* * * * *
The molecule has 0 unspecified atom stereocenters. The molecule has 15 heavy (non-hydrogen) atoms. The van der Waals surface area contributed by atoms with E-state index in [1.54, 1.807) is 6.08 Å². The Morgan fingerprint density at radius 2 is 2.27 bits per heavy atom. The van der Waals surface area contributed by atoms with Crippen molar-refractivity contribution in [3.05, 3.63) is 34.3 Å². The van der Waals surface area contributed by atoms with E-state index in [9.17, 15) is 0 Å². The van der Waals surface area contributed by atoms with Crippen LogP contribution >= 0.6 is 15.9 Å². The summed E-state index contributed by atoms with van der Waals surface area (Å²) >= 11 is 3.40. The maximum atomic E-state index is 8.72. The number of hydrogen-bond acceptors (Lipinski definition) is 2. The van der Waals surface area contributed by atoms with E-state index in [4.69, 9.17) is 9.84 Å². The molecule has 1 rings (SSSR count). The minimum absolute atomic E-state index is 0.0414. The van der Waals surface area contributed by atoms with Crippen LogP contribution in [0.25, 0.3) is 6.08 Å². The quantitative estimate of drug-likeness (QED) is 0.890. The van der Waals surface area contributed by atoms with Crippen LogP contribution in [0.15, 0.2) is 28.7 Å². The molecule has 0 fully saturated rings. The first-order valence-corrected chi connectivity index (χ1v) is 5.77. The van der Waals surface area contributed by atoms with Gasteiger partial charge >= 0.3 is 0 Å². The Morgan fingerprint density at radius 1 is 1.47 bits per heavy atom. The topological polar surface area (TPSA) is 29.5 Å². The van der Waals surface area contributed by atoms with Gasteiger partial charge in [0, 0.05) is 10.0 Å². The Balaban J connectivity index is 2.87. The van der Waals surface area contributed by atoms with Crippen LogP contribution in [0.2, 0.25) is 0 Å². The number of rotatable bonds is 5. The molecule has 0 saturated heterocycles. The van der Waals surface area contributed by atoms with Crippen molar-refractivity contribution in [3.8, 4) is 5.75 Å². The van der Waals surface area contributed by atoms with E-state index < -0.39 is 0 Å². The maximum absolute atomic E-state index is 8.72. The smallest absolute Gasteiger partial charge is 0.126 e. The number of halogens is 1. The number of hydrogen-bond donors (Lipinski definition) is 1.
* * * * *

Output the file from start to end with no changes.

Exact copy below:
The molecule has 0 unspecified atom stereocenters. The molecule has 15 heavy (non-hydrogen) atoms. The van der Waals surface area contributed by atoms with E-state index in [1.54, 1.807) is 6.08 Å². The Morgan fingerprint density at radius 2 is 2.27 bits per heavy atom. The van der Waals surface area contributed by atoms with Crippen molar-refractivity contribution in [3.05, 3.63) is 34.3 Å². The van der Waals surface area contributed by atoms with E-state index in [9.17, 15) is 0 Å². The van der Waals surface area contributed by atoms with Crippen LogP contribution >= 0.6 is 15.9 Å². The summed E-state index contributed by atoms with van der Waals surface area (Å²) >= 11 is 3.40. The maximum atomic E-state index is 8.72. The number of hydrogen-bond acceptors (Lipinski definition) is 2. The van der Waals surface area contributed by atoms with E-state index in [4.69, 9.17) is 9.84 Å². The molecule has 1 rings (SSSR count). The minimum absolute atomic E-state index is 0.0414. The van der Waals surface area contributed by atoms with Crippen LogP contribution in [0.25, 0.3) is 6.08 Å². The quantitative estimate of drug-likeness (QED) is 0.890. The van der Waals surface area contributed by atoms with Crippen LogP contribution in [0.15, 0.2) is 28.7 Å². The molecule has 0 fully saturated rings. The first-order valence-corrected chi connectivity index (χ1v) is 5.77. The van der Waals surface area contributed by atoms with Gasteiger partial charge >= 0.3 is 0 Å². The Morgan fingerprint density at radius 1 is 1.47 bits per heavy atom. The topological polar surface area (TPSA) is 29.5 Å². The van der Waals surface area contributed by atoms with Gasteiger partial charge in [0, 0.05) is 10.0 Å². The Balaban J connectivity index is 2.87. The van der Waals surface area contributed by atoms with Crippen LogP contribution in [0.2, 0.25) is 0 Å². The number of rotatable bonds is 5. The molecule has 0 saturated heterocycles. The van der Waals surface area contributed by atoms with Crippen molar-refractivity contribution in [3.8, 4) is 5.75 Å². The van der Waals surface area contributed by atoms with E-state index < -0.39 is 0 Å². The maximum absolute atomic E-state index is 8.72. The smallest absolute Gasteiger partial charge is 0.126 e. The number of halogens is 1. The number of hydrogen-bond donors (Lipinski definition) is 1.